But those are all just plans — plans that won’t go anywhere without cooperation from the Hawaii Legislature.
When I was done with my spiel, the lawyers shared the questions they hoped the media will ask of the candidates:
Both candidates say they’re in favor of clean energy, but where are they on the controversial Big Wind project that would put 400 megawatts of windmills on Molokai and Lanai and send the electricity to Oahu via an undersea cable?
It’s hard to imagine them proposing new taxes while campaigning in this economic climate, but would either of the candidates consider a carbon tax as a way to promote clean energy?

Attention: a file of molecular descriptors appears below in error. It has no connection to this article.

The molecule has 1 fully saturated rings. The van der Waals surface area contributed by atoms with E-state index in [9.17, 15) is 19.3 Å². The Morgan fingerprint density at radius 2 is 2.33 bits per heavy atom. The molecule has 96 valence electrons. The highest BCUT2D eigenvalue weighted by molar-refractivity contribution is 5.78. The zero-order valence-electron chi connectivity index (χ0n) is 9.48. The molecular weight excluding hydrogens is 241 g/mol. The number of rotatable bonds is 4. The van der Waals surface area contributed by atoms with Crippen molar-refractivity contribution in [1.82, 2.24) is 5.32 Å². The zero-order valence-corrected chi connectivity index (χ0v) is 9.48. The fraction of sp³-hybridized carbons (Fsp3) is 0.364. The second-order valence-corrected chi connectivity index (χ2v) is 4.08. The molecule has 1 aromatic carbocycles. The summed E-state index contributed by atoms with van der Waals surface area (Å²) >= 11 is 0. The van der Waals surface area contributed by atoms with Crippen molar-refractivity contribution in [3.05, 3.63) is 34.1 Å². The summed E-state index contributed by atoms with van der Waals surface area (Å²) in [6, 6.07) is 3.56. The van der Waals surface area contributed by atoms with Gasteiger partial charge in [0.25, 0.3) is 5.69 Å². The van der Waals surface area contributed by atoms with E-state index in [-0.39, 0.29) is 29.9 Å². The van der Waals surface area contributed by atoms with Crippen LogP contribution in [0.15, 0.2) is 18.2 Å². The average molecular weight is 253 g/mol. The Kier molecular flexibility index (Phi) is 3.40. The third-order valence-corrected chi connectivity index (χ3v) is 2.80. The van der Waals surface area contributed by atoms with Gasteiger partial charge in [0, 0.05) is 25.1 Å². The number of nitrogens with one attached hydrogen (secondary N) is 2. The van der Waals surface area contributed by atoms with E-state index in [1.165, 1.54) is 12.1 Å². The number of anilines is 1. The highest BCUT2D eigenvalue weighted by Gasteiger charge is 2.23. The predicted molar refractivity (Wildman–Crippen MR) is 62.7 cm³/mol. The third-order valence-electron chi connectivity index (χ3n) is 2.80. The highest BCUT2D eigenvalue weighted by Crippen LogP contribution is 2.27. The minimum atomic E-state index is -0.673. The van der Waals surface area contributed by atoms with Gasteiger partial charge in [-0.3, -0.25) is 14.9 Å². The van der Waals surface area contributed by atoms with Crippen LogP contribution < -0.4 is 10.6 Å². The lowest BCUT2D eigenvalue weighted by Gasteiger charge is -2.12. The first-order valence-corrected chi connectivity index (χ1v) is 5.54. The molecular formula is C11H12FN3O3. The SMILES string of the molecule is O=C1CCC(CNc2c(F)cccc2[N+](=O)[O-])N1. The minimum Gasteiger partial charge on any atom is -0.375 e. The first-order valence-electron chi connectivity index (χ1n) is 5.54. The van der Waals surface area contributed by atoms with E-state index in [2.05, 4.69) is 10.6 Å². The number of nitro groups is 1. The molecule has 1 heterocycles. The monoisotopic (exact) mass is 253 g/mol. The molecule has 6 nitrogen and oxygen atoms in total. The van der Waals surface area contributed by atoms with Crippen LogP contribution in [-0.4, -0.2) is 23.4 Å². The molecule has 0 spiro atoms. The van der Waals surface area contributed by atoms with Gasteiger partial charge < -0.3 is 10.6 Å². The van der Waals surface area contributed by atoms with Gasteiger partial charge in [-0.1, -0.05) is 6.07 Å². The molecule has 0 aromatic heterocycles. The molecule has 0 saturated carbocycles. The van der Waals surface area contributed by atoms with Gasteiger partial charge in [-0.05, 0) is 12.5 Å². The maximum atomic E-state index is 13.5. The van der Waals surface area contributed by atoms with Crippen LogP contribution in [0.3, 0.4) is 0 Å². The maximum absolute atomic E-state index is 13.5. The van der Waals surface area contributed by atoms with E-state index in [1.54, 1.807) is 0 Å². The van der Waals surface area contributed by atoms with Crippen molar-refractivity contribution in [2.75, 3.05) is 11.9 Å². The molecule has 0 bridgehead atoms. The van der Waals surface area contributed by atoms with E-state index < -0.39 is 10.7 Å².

When a candidate says they’re going to increase funding to one department — for example, Neil Abercrombie and the Department of Land and Natural Resources — where does that money come from? Which departments will see cuts?
Which departments do the candidates see as a priority, and which departments are less critical?
What steps will the candidates take to ensure that the pensions and retirement accounts are funded?
What other questions — about land use and the environment or other issues — should Civil Beat try to get answered in advance of the election?
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